A common mechanism of ATR activation by TOPBP1 and ETAA1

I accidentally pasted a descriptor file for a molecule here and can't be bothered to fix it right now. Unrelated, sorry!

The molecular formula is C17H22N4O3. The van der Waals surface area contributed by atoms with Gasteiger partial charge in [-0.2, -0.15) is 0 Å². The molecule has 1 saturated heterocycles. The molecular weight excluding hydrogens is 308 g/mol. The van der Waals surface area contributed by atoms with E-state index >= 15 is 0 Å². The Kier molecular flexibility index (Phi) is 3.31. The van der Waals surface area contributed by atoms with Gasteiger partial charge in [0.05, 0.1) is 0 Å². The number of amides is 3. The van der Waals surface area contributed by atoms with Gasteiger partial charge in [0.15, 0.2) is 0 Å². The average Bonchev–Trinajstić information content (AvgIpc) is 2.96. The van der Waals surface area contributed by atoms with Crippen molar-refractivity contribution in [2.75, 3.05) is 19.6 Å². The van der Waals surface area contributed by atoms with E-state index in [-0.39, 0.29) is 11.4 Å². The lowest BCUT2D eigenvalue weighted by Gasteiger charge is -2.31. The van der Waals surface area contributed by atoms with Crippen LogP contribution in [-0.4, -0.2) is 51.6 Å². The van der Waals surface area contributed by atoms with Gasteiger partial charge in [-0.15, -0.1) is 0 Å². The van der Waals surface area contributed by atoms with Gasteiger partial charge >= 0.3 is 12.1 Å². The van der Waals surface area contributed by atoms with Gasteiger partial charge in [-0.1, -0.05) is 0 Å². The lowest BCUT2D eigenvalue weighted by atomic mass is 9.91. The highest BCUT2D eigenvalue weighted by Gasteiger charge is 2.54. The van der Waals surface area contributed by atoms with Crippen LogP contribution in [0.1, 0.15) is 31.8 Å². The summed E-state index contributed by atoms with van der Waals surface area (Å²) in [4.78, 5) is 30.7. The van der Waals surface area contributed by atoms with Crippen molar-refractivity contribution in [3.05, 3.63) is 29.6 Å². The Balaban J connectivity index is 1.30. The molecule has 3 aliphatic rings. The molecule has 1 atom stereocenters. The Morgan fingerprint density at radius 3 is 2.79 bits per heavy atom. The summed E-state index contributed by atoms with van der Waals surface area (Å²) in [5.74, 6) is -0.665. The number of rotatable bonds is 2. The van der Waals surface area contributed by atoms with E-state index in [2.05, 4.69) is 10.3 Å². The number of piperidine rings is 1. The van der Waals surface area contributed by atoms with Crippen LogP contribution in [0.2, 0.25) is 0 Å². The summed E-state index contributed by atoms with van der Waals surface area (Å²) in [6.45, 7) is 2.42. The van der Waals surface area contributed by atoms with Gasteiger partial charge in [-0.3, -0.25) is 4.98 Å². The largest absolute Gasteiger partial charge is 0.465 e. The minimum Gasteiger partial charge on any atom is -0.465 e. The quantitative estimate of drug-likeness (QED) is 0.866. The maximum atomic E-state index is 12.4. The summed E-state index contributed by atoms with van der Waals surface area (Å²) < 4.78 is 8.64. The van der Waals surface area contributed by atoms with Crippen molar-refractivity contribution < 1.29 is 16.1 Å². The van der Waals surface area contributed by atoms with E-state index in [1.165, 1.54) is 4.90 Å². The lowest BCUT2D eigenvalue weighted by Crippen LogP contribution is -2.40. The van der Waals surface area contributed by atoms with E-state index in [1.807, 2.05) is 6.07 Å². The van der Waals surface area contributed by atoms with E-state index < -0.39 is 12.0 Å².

Human cells are constantly exposed to endogenous and exogenous sources of DNA damage that cause thousands of DNA lesions in each cell every day. Accurate repair of these lesions ensures maintenance of genome stability and acts as a barrier to tumorigenesis. The cellular signaling pathways that recognize and repair DNA damage are collectively known as the DNA damage response (DDR). The ataxia telangiectasia and Rad3-related (ATR) checkpoint kinase activates the DDR in response to DNA replication stress, and coordinates the processes of DNA replication, DNA repair, and cell cycle progression. ATR activation is stimulated by an ATR activating protein, and in human cells, there are currently two proteins known to activate ATR: DNA topoisomerase II binding protein 1 (TOPBP1) and ETAA1 activator of ATR kinase (ETAA1). Previous data indicated TOPBP1 and ETAA1 bind the same surface of ATR to trigger kinase activation, but the specific mechanism of ATR activation by TOPBP1 and ETAA1 was not well understood. In this thesis, I further elucidate how TOPBP1 and ETAA1 activate ATR. I found that TOPBP1 and ETAA1 contain predicted coiled-coil motifs within their ATR activation domains (AADs) that are required for ATR binding and activation because these motifs directly contact the ATR-ATR interacting protein (ATRIP) complex. Additionally, I found that TOPBP1, and ETAA1, AAD dimerization enhances ATR activation and that ETAA1 forms oligomeric complexes in cells. Furthermore, I found that forced dimerization of an oligomerization-defective ETAA1 mutant restores ATR signaling, genome stability, and viability in response to DNA damaging agents in ETAA1-deficient cells. Finally, by using a selective DNA polymerase α (Pol α) inhibitor, I found that lagging strand stalling during DNA replication activates TOPBP1-dependent ATR signaling. Together, these results reveal that TOPBP1 and ETAA1 activate ATR via the same biochemical mechanism and identify determinants of ATR checkpoint signaling at stalled replication forks.